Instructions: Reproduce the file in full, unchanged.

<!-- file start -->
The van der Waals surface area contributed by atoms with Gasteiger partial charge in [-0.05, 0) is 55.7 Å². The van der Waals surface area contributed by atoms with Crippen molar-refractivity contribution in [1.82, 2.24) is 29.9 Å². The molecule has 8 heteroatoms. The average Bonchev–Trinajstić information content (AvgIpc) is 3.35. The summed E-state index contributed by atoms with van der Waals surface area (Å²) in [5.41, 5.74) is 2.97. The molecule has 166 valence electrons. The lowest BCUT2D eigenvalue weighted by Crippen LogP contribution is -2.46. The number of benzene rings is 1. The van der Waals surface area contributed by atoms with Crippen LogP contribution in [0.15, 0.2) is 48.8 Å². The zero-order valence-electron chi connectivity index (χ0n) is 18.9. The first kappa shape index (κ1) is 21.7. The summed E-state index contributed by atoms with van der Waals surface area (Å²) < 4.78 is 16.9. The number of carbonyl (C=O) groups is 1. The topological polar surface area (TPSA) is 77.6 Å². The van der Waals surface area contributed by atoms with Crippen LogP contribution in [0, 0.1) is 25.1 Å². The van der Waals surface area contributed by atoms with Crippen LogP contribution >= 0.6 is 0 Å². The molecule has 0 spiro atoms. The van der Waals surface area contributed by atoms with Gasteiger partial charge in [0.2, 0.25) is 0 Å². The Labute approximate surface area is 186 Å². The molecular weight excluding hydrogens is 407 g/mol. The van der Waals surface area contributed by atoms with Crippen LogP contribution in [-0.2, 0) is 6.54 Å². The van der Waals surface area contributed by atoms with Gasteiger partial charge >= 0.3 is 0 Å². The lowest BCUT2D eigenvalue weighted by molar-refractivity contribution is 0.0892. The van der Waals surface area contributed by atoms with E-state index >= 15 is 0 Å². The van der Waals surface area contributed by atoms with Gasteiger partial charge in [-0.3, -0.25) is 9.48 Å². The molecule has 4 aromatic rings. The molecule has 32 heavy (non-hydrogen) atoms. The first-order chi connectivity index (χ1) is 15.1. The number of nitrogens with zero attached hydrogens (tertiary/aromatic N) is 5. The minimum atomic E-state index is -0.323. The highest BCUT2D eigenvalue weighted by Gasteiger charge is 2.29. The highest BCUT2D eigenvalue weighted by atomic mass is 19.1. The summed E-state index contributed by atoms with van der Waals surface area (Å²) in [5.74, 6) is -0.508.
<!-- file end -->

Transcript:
The van der Waals surface area contributed by atoms with Gasteiger partial charge in [-0.05, 0) is 55.7 Å². The van der Waals surface area contributed by atoms with Crippen molar-refractivity contribution in [1.82, 2.24) is 29.9 Å². The molecule has 8 heteroatoms. The average Bonchev–Trinajstić information content (AvgIpc) is 3.35. The summed E-state index contributed by atoms with van der Waals surface area (Å²) in [5.41, 5.74) is 2.97. The molecule has 166 valence electrons. The lowest BCUT2D eigenvalue weighted by Crippen LogP contribution is -2.46. The number of benzene rings is 1. The van der Waals surface area contributed by atoms with Crippen LogP contribution in [0.15, 0.2) is 48.8 Å². The zero-order valence-electron chi connectivity index (χ0n) is 18.9. The first kappa shape index (κ1) is 21.7. The summed E-state index contributed by atoms with van der Waals surface area (Å²) < 4.78 is 16.9. The number of carbonyl (C=O) groups is 1. The topological polar surface area (TPSA) is 77.6 Å². The van der Waals surface area contributed by atoms with Crippen LogP contribution in [0, 0.1) is 25.1 Å². The van der Waals surface area contributed by atoms with Crippen LogP contribution >= 0.6 is 0 Å². The molecule has 0 spiro atoms. The van der Waals surface area contributed by atoms with Gasteiger partial charge in [0.2, 0.25) is 0 Å². The Labute approximate surface area is 186 Å². The molecular weight excluding hydrogens is 407 g/mol. The van der Waals surface area contributed by atoms with Crippen LogP contribution in [-0.2, 0) is 6.54 Å². The van der Waals surface area contributed by atoms with Gasteiger partial charge >= 0.3 is 0 Å². The lowest BCUT2D eigenvalue weighted by molar-refractivity contribution is 0.0892. The van der Waals surface area contributed by atoms with E-state index >= 15 is 0 Å². The van der Waals surface area contributed by atoms with Gasteiger partial charge in [-0.3, -0.25) is 9.48 Å². The molecule has 4 aromatic rings. The molecule has 32 heavy (non-hydrogen) atoms. The first-order chi connectivity index (χ1) is 15.1. The number of nitrogens with zero attached hydrogens (tertiary/aromatic N) is 5. The minimum atomic E-state index is -0.323. The highest BCUT2D eigenvalue weighted by Gasteiger charge is 2.29. The highest BCUT2D eigenvalue weighted by atomic mass is 19.1. The summed E-state index contributed by atoms with van der Waals surface area (Å²) in [5.74, 6) is -0.508.